Patrick’s favourite character was Francis Begbie, a psychopath with violent tendencies, played by Robert Carlyle.

“Carlyle gives such a ferocious and frightening portrayal of a psychopath” he said.

“I can’t help but feel that Heath Ledger’s Joker and Andrew Scott’s Moriarty share DNA with Begbie’s pint-glass-throwing-chaos. True, Renton, Spud and Sick Boy are iconic characters, but Begbie is the character who sticks in my mind.

When Begbie starts a fight at the pub, it’s horrible. His callous violent bloodlust is frightening and his whim to have a fight is portrayed excellently.”

Patrick described to me another memorable Trainspotting scene, where Renton is forced by his parents to give up his heroin use, going through withdrawal symptoms, including vivid hallucinations. “It’s a horrific and surreal scene.” Patrick said, and I have to agree. McGregor’s acting here was fantastic; his screams really emphasised the suffering he was going through, and it was conflicting to watch.

Personally, I found the scene where Allison’s baby dies unsurprising but incredibly emotional. Allison, played by Susan Vidler, had an incredibly blasé attitude to drugs and promiscuous sex, resulting in a neglected baby surrounded by drugs and filth. When baby Dawn, inevitably died from poor health and neglect, it was such a raw and emotional scene – I could really sense Allison’s pain. However, what disturbed and angered me was that although Allison was in such pain, she still turned back to drugs – highlighting the vicious and destructive cycle of drug addiction.

It is scenes such as these that give Trainspotting a much darker tone, to juxtapose with its comedic elements.

Patrick said, “I think Trainspotting’s tone is very complex. It’s a film which is hyperactive but sombre, crass but frightening. The tone works because it’s about the ‘highs and lows’ of drug addiction; the tone wildly fluctuates to expertly capture and reflect what life is like for a heroin addict.”

“Many drugs films such as Requiem For A Dream (Darren Aronofsky, 2000) show only the horrific parts of drug addiction. Trainspotting is the best portrayal of addiction since The Lost Weekend (Billy Wilder, 1945). It gives a balanced but unflinching view of addiction – it’s as euphoric as it is disgusting. It is better to understand what drugs give you, before you see what they take away.”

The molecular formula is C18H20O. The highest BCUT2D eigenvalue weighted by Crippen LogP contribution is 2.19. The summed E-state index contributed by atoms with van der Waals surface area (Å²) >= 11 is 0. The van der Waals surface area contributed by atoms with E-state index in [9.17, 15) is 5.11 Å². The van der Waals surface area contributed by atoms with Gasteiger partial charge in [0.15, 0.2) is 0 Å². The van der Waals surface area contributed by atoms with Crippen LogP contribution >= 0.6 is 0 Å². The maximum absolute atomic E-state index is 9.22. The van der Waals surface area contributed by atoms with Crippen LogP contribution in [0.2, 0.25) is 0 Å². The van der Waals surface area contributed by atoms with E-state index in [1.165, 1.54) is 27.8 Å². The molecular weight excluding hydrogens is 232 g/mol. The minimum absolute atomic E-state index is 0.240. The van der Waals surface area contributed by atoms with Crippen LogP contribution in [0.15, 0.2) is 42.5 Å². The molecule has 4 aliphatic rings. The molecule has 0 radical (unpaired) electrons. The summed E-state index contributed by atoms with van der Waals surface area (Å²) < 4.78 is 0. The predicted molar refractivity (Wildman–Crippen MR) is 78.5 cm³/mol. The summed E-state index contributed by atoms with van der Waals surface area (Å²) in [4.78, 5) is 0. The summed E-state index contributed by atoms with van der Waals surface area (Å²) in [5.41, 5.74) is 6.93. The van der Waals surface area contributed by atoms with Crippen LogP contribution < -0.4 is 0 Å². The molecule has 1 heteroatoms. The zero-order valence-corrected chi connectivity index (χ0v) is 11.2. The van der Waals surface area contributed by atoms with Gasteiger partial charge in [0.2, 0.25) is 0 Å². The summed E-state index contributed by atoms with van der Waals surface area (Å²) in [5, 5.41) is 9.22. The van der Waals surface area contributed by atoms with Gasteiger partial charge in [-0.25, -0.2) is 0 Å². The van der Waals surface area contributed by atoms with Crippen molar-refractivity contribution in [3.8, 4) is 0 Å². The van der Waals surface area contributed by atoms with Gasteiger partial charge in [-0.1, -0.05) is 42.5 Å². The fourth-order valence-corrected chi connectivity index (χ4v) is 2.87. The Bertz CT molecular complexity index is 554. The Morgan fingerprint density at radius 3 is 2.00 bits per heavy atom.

Trainspotting 2 was released today in the UK, and will be released in March in the USA.

***

Thank you for reading! If you enjoyed this article, please give it a ‘Like’.

This is part of another collaborative series with The Blog from Another World, and again, the focus seems to have been on trains! You can read our previous posts, talking about Paula Hawkin’s The Girl On The Train, here and here.

This is also the first post in my new series, From One Blogger To Another, where I will interview a different blogger / writer each month. I wanted to write some longer pieces for my blog that are more journalistic in style, and hopefully this series will allow me to do that.

That’s all for now!

– Judith and Patrick

Ringing In The New Year Book Tag

Ringing In The New Year Book Tag

New year, new book tag. I found this on tinyobsessions.wordpress.com and I thought it was appropriate, given it’s January. I’ve chosen my favourite questions to answer.

1. What was the best book or series you read in 2016?

I’d say my favourite book was something by Gillian Flynn. Despite really enjoying Gone Girl, I read Sharp Objects more times – at least two or three times last year.

2. What authors have you recently found and would like to read more of in 2017?

I’ve got 3 authors to choose from: Stephen King, Agatha Christie, and C.S. Lewis. I read some of their books the first time this year and I really enjoyed them. If you have a favourite book by this author, please leave a comment with it below and I can add your recommendations to my TBR!

3. What is your most anticipated book-to-film adaptation?